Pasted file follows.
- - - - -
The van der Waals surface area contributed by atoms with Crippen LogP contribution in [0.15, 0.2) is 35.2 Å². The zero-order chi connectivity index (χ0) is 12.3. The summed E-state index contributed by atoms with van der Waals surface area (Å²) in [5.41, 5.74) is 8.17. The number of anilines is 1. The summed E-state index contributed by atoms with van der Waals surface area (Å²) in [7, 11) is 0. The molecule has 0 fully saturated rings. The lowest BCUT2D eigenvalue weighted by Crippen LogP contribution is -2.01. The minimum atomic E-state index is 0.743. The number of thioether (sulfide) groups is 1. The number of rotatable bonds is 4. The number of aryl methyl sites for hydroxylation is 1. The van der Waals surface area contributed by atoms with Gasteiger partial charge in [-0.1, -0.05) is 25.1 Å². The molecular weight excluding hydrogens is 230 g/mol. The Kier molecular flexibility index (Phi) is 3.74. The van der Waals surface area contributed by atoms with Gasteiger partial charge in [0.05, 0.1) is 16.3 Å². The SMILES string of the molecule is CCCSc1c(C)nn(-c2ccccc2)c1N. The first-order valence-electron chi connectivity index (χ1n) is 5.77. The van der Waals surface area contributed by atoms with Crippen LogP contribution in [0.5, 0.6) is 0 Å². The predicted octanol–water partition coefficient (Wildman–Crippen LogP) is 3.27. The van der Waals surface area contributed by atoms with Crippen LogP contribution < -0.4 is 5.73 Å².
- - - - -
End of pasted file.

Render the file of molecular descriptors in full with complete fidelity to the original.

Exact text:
The van der Waals surface area contributed by atoms with Crippen LogP contribution in [0.15, 0.2) is 35.2 Å². The zero-order chi connectivity index (χ0) is 12.3. The summed E-state index contributed by atoms with van der Waals surface area (Å²) in [5.41, 5.74) is 8.17. The number of anilines is 1. The summed E-state index contributed by atoms with van der Waals surface area (Å²) in [7, 11) is 0. The molecule has 0 fully saturated rings. The lowest BCUT2D eigenvalue weighted by Crippen LogP contribution is -2.01. The minimum atomic E-state index is 0.743. The number of thioether (sulfide) groups is 1. The number of rotatable bonds is 4. The number of aryl methyl sites for hydroxylation is 1. The van der Waals surface area contributed by atoms with Gasteiger partial charge in [-0.1, -0.05) is 25.1 Å². The molecular weight excluding hydrogens is 230 g/mol. The Kier molecular flexibility index (Phi) is 3.74. The van der Waals surface area contributed by atoms with Gasteiger partial charge in [0.05, 0.1) is 16.3 Å². The SMILES string of the molecule is CCCSc1c(C)nn(-c2ccccc2)c1N. The first-order valence-electron chi connectivity index (χ1n) is 5.77. The van der Waals surface area contributed by atoms with Crippen LogP contribution in [0.5, 0.6) is 0 Å². The predicted octanol–water partition coefficient (Wildman–Crippen LogP) is 3.27. The van der Waals surface area contributed by atoms with Crippen LogP contribution < -0.4 is 5.73 Å².